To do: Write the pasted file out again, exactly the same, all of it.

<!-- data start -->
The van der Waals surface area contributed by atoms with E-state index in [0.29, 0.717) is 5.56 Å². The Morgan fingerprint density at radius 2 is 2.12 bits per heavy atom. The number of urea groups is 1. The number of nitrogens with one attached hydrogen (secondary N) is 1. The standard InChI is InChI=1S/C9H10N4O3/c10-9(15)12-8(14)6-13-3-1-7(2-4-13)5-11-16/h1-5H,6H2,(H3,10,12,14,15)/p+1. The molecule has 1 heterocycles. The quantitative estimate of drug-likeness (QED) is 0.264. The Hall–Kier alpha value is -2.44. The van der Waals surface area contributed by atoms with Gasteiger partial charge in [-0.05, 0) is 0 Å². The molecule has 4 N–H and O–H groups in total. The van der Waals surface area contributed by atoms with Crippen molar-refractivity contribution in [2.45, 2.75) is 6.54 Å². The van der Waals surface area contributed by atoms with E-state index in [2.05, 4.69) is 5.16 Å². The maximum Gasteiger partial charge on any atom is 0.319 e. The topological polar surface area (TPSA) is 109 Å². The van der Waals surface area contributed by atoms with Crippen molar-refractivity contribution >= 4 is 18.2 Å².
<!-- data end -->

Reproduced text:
The van der Waals surface area contributed by atoms with E-state index in [0.29, 0.717) is 5.56 Å². The Morgan fingerprint density at radius 2 is 2.12 bits per heavy atom. The number of urea groups is 1. The number of nitrogens with one attached hydrogen (secondary N) is 1. The standard InChI is InChI=1S/C9H10N4O3/c10-9(15)12-8(14)6-13-3-1-7(2-4-13)5-11-16/h1-5H,6H2,(H3,10,12,14,15)/p+1. The molecule has 1 heterocycles. The quantitative estimate of drug-likeness (QED) is 0.264. The Hall–Kier alpha value is -2.44. The van der Waals surface area contributed by atoms with Gasteiger partial charge in [-0.05, 0) is 0 Å². The molecule has 4 N–H and O–H groups in total. The van der Waals surface area contributed by atoms with Crippen molar-refractivity contribution in [2.45, 2.75) is 6.54 Å². The van der Waals surface area contributed by atoms with E-state index in [2.05, 4.69) is 5.16 Å². The maximum Gasteiger partial charge on any atom is 0.319 e. The topological polar surface area (TPSA) is 109 Å². The van der Waals surface area contributed by atoms with Crippen molar-refractivity contribution >= 4 is 18.2 Å².